“Put the bar on your back!”
“Lower! Butt all the way to the floor!”
Those were the early days of my weight training journey. Like many skinny kids, I was obsessed with Back Squats. Nowadays fitness information can be found on social media, it is easy to get lost amongst the plethora of posts. I used to see huge CrossFitters back squat tons of weight. It’s impressive but little did I know that this was not the only way to train. I remember being so motivated I would go to the school gym to perform Back Squats, and boy, were they atrocious. I had no hip mobility and posterior chain which resulted in bad habits. For all my nerds out there, I’m pretty sure I was performing at best 30 degrees of knee flexion and god knows how bad my hip flexion was (and there was only 95 pounds on the bar.)
Fast forward a few months later to a strength and conditioning session during which I had to perform this strange single-leg exercise. I had to put my back leg on the bench and lower the same rear leg. How bad can it be? In front of a bunch of high school and college athletes, I could not lower my back knee.
Yikes, that’s a reality check.
What I was performing was the Rear-Foot-Elevated Split Squat (RFESS) which turned out to be one of the joint-friendly alternatives to back squatting. Today and I sometimes suffer from minor back pain whenever I perform an axially loaded Squat. Looking back on this experience I realize there are many alternatives to lower body training that don’t affect the low back as much. Here are three alternative back-friendly lower-body exercises to try out other than Back Squats.
RFE Split Squat
What is the RFE Split Squat?
Unlike a traditional Squat, the RFESS is a unilateral knee-dominant movement, where an individual performs a Single-Leg Squat while the rear leg is placed on a bench for support. The idea is to load the front leg as much as possible while having as little support as possible from the rear leg. This is great for knee, hip and core stability as well as working on lower limb strength.
What does it work compared to other lower body exercises?
A 2019 study looked into the difference in muscle activation between RFESS and single-leg squat variations (SLS). They measured muscle activity in three quadriceps muscles as well as the glute. In comparison to the SLS, the RFESS had a significantly greater peak and mean muscle activation in the quad muscle.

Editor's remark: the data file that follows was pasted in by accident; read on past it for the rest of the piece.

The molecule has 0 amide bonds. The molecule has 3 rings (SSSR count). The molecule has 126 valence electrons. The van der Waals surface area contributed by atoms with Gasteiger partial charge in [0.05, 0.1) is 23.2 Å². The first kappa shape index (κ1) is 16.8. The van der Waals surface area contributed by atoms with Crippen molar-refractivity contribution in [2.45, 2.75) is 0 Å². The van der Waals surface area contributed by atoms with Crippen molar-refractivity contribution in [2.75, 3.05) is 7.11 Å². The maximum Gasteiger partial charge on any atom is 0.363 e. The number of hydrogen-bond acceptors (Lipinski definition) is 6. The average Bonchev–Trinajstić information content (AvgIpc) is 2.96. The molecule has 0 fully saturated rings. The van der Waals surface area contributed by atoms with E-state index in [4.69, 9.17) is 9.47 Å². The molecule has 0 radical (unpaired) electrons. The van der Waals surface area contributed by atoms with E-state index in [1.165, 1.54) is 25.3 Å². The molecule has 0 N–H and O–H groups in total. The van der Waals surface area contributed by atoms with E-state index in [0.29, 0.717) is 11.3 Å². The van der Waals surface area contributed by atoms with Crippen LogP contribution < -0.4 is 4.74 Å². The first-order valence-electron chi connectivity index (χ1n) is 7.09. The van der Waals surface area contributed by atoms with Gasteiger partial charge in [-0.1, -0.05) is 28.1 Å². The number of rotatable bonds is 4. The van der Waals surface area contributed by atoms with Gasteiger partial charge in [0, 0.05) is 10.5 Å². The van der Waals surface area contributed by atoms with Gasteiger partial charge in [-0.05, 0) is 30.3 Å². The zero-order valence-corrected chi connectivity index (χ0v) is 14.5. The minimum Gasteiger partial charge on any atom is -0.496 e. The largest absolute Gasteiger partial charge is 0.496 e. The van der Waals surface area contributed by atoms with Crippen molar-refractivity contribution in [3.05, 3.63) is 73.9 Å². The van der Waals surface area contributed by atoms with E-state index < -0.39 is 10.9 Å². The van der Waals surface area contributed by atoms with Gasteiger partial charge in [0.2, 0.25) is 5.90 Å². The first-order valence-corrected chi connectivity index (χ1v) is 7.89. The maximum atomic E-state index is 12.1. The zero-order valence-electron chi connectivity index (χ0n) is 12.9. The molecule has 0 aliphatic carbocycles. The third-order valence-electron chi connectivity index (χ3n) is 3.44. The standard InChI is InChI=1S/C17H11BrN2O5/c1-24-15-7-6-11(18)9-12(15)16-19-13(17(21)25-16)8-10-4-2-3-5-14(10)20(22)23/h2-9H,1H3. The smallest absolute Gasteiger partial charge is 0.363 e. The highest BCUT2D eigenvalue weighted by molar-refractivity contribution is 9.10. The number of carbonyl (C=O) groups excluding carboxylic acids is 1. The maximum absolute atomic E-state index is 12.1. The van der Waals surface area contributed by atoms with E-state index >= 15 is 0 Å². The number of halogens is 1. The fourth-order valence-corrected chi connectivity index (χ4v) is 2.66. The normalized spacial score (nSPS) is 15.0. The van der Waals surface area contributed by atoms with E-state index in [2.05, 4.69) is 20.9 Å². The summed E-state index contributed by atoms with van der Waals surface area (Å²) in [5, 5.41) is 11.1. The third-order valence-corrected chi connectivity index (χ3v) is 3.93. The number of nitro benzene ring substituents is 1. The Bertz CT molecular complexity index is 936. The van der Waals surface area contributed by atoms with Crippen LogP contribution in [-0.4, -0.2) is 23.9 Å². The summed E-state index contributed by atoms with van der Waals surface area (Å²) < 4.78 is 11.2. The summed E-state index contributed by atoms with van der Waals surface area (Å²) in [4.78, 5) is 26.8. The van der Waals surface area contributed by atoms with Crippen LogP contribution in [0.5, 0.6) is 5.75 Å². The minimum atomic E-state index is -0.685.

But what about the back squats you were talking about?
Great question. In 2014 a study looked into muscle activation between a traditional Back Squat (BS) and the RFESS. They had their group do a Back Squat at 85% of 1 RPM or RFESS at 50% 1 RPM of the BS. They took EMG of their glutes, quads, hamstring and calf. What they found was that BS and RFESS at their given loads showed similar EMG activation across the board when they were measured in both the concentric and eccentric phases. What this means is that when one is carrying less load than in the RFESS it is measurable to a heavier BS.
How to perform a RFE Split Squat
- Begin in a split stance position.
- Place your back foot onto a bench. (Think laces down, it will allow for more plantar flexion)
- Keep the weight onto the front leg and descend the back knee to the floor and return to the starting position.
Throughout the intro, I talked about the RFESS but this is a curveball exercise. The second alternative lower-body exercise is called the Belt Squat. This exercise is often done on a machine called a pit shark which can be found in some gyms. However, it can also be set up below with a barbell, landmine or plates. With a bar, grab a belt with a carabiner. Attach the belt to the handle of the bar and place the bar between your legs. The sleeve can be loaded with plates. Once loaded, begin squatting. It’s that simple.
But What Does it Work?
A 2014 study compared the belt squat to a Back Squat. What they looked at was muscle activation in the quads, hamstring, calf, glutes and hips. What they found across the board was the same. The only slight difference is that the Belt Squat had more activation in the quads than the back squat.